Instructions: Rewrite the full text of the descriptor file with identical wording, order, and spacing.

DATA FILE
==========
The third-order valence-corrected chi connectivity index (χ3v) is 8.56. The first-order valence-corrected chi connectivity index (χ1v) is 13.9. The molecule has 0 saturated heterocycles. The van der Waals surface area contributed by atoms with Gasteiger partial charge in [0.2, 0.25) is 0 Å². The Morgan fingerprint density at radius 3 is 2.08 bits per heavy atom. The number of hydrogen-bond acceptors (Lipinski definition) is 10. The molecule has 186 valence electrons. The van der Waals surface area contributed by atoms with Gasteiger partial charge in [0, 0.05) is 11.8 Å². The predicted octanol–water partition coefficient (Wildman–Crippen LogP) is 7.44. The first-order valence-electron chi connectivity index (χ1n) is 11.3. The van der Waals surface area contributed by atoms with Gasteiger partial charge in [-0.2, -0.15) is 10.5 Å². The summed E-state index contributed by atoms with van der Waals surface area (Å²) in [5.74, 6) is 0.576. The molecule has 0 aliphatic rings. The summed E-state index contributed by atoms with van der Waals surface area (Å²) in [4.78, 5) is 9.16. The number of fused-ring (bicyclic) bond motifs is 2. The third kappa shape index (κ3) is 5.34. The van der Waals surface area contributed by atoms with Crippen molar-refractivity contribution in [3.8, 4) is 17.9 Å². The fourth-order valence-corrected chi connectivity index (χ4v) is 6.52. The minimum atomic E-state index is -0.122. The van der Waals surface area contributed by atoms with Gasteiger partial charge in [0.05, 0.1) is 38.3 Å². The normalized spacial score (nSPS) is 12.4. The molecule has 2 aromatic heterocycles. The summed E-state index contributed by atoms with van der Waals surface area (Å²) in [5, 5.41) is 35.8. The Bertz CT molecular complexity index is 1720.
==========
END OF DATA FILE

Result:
The third-order valence-corrected chi connectivity index (χ3v) is 8.56. The first-order valence-corrected chi connectivity index (χ1v) is 13.9. The molecule has 0 saturated heterocycles. The van der Waals surface area contributed by atoms with Gasteiger partial charge in [0.2, 0.25) is 0 Å². The Morgan fingerprint density at radius 3 is 2.08 bits per heavy atom. The number of hydrogen-bond acceptors (Lipinski definition) is 10. The molecule has 186 valence electrons. The van der Waals surface area contributed by atoms with Gasteiger partial charge in [0, 0.05) is 11.8 Å². The predicted octanol–water partition coefficient (Wildman–Crippen LogP) is 7.44. The first-order valence-electron chi connectivity index (χ1n) is 11.3. The van der Waals surface area contributed by atoms with Gasteiger partial charge in [-0.2, -0.15) is 10.5 Å². The summed E-state index contributed by atoms with van der Waals surface area (Å²) in [5.74, 6) is 0.576. The molecule has 0 aliphatic rings. The summed E-state index contributed by atoms with van der Waals surface area (Å²) in [4.78, 5) is 9.16. The number of fused-ring (bicyclic) bond motifs is 2. The third kappa shape index (κ3) is 5.34. The van der Waals surface area contributed by atoms with Crippen molar-refractivity contribution in [3.8, 4) is 17.9 Å². The fourth-order valence-corrected chi connectivity index (χ4v) is 6.52. The minimum atomic E-state index is -0.122. The van der Waals surface area contributed by atoms with Gasteiger partial charge in [0.05, 0.1) is 38.3 Å². The normalized spacial score (nSPS) is 12.4. The molecule has 2 aromatic heterocycles. The summed E-state index contributed by atoms with van der Waals surface area (Å²) in [5, 5.41) is 35.8. The Bertz CT molecular complexity index is 1720.